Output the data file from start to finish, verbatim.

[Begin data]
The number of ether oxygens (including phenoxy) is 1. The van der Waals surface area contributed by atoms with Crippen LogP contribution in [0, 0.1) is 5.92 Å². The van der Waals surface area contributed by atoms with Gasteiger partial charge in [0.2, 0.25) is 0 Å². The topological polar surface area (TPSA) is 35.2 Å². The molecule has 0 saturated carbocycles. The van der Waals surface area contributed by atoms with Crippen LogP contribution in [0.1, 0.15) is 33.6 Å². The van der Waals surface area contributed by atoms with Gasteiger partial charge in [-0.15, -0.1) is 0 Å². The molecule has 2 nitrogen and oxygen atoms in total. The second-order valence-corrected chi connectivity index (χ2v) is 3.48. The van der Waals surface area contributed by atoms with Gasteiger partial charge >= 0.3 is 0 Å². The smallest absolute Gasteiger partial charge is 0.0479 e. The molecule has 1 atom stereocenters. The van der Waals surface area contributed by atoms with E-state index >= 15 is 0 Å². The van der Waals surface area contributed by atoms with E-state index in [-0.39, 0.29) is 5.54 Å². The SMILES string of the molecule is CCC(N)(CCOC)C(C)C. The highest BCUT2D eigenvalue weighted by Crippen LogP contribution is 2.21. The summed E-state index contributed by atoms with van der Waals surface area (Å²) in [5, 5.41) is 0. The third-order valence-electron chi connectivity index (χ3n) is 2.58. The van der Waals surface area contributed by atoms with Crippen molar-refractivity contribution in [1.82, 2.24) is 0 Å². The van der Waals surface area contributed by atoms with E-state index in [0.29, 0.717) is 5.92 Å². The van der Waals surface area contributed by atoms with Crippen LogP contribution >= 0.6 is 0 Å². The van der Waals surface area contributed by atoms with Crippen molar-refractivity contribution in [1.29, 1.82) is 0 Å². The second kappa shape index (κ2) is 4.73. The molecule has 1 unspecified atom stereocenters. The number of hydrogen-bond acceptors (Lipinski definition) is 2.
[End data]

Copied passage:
The number of ether oxygens (including phenoxy) is 1. The van der Waals surface area contributed by atoms with Crippen LogP contribution in [0, 0.1) is 5.92 Å². The van der Waals surface area contributed by atoms with Gasteiger partial charge in [0.2, 0.25) is 0 Å². The topological polar surface area (TPSA) is 35.2 Å². The molecule has 0 saturated carbocycles. The van der Waals surface area contributed by atoms with Crippen LogP contribution in [0.1, 0.15) is 33.6 Å². The van der Waals surface area contributed by atoms with Gasteiger partial charge in [-0.15, -0.1) is 0 Å². The molecule has 2 nitrogen and oxygen atoms in total. The second-order valence-corrected chi connectivity index (χ2v) is 3.48. The van der Waals surface area contributed by atoms with Gasteiger partial charge >= 0.3 is 0 Å². The smallest absolute Gasteiger partial charge is 0.0479 e. The molecule has 1 atom stereocenters. The van der Waals surface area contributed by atoms with E-state index >= 15 is 0 Å². The van der Waals surface area contributed by atoms with E-state index in [-0.39, 0.29) is 5.54 Å². The SMILES string of the molecule is CCC(N)(CCOC)C(C)C. The highest BCUT2D eigenvalue weighted by Crippen LogP contribution is 2.21. The summed E-state index contributed by atoms with van der Waals surface area (Å²) in [5, 5.41) is 0. The third-order valence-electron chi connectivity index (χ3n) is 2.58. The van der Waals surface area contributed by atoms with Crippen molar-refractivity contribution in [1.82, 2.24) is 0 Å². The van der Waals surface area contributed by atoms with E-state index in [0.29, 0.717) is 5.92 Å². The van der Waals surface area contributed by atoms with Crippen LogP contribution >= 0.6 is 0 Å². The van der Waals surface area contributed by atoms with Crippen molar-refractivity contribution in [1.29, 1.82) is 0 Å². The second kappa shape index (κ2) is 4.73. The molecule has 1 unspecified atom stereocenters. The number of hydrogen-bond acceptors (Lipinski definition) is 2.